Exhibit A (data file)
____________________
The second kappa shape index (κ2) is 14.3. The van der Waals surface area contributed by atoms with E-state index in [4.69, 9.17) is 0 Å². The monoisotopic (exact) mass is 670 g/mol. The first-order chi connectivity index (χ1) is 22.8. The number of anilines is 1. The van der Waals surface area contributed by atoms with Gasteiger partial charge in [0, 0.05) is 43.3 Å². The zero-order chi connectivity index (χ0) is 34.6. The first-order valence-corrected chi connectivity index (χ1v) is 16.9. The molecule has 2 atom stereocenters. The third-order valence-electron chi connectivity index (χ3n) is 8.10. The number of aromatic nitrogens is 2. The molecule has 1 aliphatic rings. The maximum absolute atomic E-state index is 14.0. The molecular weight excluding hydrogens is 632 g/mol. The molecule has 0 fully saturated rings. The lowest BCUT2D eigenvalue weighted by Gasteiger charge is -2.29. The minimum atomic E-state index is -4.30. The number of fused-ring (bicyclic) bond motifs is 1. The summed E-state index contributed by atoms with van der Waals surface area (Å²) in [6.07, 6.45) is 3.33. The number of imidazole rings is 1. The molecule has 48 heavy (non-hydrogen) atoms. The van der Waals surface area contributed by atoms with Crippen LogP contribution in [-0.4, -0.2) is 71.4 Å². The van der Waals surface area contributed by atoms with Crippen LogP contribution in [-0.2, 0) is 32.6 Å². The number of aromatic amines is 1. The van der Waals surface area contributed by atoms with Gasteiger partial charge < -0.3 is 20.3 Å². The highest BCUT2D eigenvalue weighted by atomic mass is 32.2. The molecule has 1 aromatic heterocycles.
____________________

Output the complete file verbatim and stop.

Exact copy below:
The second kappa shape index (κ2) is 14.3. The van der Waals surface area contributed by atoms with E-state index in [4.69, 9.17) is 0 Å². The monoisotopic (exact) mass is 670 g/mol. The first-order chi connectivity index (χ1) is 22.8. The number of anilines is 1. The van der Waals surface area contributed by atoms with Gasteiger partial charge in [0, 0.05) is 43.3 Å². The zero-order chi connectivity index (χ0) is 34.6. The first-order valence-corrected chi connectivity index (χ1v) is 16.9. The molecule has 2 atom stereocenters. The third-order valence-electron chi connectivity index (χ3n) is 8.10. The number of aromatic nitrogens is 2. The molecule has 1 aliphatic rings. The maximum absolute atomic E-state index is 14.0. The molecular weight excluding hydrogens is 632 g/mol. The molecule has 0 fully saturated rings. The lowest BCUT2D eigenvalue weighted by Gasteiger charge is -2.29. The minimum atomic E-state index is -4.30. The number of fused-ring (bicyclic) bond motifs is 1. The summed E-state index contributed by atoms with van der Waals surface area (Å²) in [6.07, 6.45) is 3.33. The number of imidazole rings is 1. The molecule has 48 heavy (non-hydrogen) atoms. The van der Waals surface area contributed by atoms with Crippen LogP contribution in [-0.4, -0.2) is 71.4 Å². The van der Waals surface area contributed by atoms with Crippen LogP contribution in [-0.2, 0) is 32.6 Å². The number of aromatic amines is 1. The van der Waals surface area contributed by atoms with Gasteiger partial charge < -0.3 is 20.3 Å². The highest BCUT2D eigenvalue weighted by atomic mass is 32.2. The molecule has 1 aromatic heterocycles.